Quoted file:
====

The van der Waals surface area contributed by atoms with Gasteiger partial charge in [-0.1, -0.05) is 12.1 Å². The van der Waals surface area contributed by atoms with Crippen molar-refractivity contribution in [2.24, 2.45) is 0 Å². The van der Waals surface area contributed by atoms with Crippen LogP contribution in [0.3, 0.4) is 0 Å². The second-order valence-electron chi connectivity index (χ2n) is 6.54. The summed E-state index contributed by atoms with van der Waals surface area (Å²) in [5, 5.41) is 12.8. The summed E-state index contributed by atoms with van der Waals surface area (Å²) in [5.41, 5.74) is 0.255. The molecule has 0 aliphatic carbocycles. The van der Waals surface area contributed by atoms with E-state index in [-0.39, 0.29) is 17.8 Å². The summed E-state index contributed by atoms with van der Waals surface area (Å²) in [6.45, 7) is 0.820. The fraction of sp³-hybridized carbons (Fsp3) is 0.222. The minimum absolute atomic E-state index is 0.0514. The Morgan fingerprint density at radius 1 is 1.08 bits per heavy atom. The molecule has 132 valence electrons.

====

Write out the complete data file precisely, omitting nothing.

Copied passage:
The van der Waals surface area contributed by atoms with Gasteiger partial charge in [-0.1, -0.05) is 12.1 Å². The van der Waals surface area contributed by atoms with Crippen molar-refractivity contribution in [2.24, 2.45) is 0 Å². The van der Waals surface area contributed by atoms with Crippen LogP contribution in [0.3, 0.4) is 0 Å². The second-order valence-electron chi connectivity index (χ2n) is 6.54. The summed E-state index contributed by atoms with van der Waals surface area (Å²) in [5, 5.41) is 12.8. The summed E-state index contributed by atoms with van der Waals surface area (Å²) in [5.41, 5.74) is 0.255. The molecule has 0 aliphatic carbocycles. The van der Waals surface area contributed by atoms with E-state index in [-0.39, 0.29) is 17.8 Å². The summed E-state index contributed by atoms with van der Waals surface area (Å²) in [6.45, 7) is 0.820. The fraction of sp³-hybridized carbons (Fsp3) is 0.222. The minimum absolute atomic E-state index is 0.0514. The Morgan fingerprint density at radius 1 is 1.08 bits per heavy atom. The molecule has 132 valence electrons.